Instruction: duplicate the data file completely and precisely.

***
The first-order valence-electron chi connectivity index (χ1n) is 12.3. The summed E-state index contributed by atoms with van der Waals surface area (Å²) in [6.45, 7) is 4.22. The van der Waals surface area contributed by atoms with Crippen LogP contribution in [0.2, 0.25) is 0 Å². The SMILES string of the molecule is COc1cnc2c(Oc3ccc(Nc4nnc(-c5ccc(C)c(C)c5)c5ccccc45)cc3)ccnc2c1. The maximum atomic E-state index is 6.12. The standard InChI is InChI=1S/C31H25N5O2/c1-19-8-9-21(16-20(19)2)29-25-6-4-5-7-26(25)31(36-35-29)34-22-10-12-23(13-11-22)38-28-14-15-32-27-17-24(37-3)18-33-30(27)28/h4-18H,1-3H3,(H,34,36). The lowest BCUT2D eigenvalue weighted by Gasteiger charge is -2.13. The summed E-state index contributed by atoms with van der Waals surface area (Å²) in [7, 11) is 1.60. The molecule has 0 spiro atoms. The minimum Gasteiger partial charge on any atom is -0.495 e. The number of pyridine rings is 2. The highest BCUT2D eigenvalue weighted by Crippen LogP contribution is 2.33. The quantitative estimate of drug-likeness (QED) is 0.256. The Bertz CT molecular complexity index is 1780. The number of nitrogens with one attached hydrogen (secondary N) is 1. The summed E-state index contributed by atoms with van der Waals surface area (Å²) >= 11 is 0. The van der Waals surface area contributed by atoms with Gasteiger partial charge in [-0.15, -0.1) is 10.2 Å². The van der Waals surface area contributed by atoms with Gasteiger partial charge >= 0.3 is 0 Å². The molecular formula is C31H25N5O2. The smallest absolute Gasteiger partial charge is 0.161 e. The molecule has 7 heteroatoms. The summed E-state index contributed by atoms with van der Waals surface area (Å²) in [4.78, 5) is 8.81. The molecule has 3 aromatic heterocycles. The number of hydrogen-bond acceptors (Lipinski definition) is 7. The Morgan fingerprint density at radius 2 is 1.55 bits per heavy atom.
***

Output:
The first-order valence-electron chi connectivity index (χ1n) is 12.3. The summed E-state index contributed by atoms with van der Waals surface area (Å²) in [6.45, 7) is 4.22. The van der Waals surface area contributed by atoms with Crippen LogP contribution in [0.2, 0.25) is 0 Å². The SMILES string of the molecule is COc1cnc2c(Oc3ccc(Nc4nnc(-c5ccc(C)c(C)c5)c5ccccc45)cc3)ccnc2c1. The maximum atomic E-state index is 6.12. The standard InChI is InChI=1S/C31H25N5O2/c1-19-8-9-21(16-20(19)2)29-25-6-4-5-7-26(25)31(36-35-29)34-22-10-12-23(13-11-22)38-28-14-15-32-27-17-24(37-3)18-33-30(27)28/h4-18H,1-3H3,(H,34,36). The lowest BCUT2D eigenvalue weighted by Gasteiger charge is -2.13. The summed E-state index contributed by atoms with van der Waals surface area (Å²) in [7, 11) is 1.60. The molecule has 0 spiro atoms. The minimum Gasteiger partial charge on any atom is -0.495 e. The number of pyridine rings is 2. The highest BCUT2D eigenvalue weighted by Crippen LogP contribution is 2.33. The quantitative estimate of drug-likeness (QED) is 0.256. The Bertz CT molecular complexity index is 1780. The number of nitrogens with one attached hydrogen (secondary N) is 1. The summed E-state index contributed by atoms with van der Waals surface area (Å²) >= 11 is 0. The van der Waals surface area contributed by atoms with Gasteiger partial charge in [-0.15, -0.1) is 10.2 Å². The van der Waals surface area contributed by atoms with Gasteiger partial charge >= 0.3 is 0 Å². The molecular formula is C31H25N5O2. The smallest absolute Gasteiger partial charge is 0.161 e. The molecule has 7 heteroatoms. The summed E-state index contributed by atoms with van der Waals surface area (Å²) in [4.78, 5) is 8.81. The molecule has 3 aromatic heterocycles. The number of hydrogen-bond acceptors (Lipinski definition) is 7. The Morgan fingerprint density at radius 2 is 1.55 bits per heavy atom.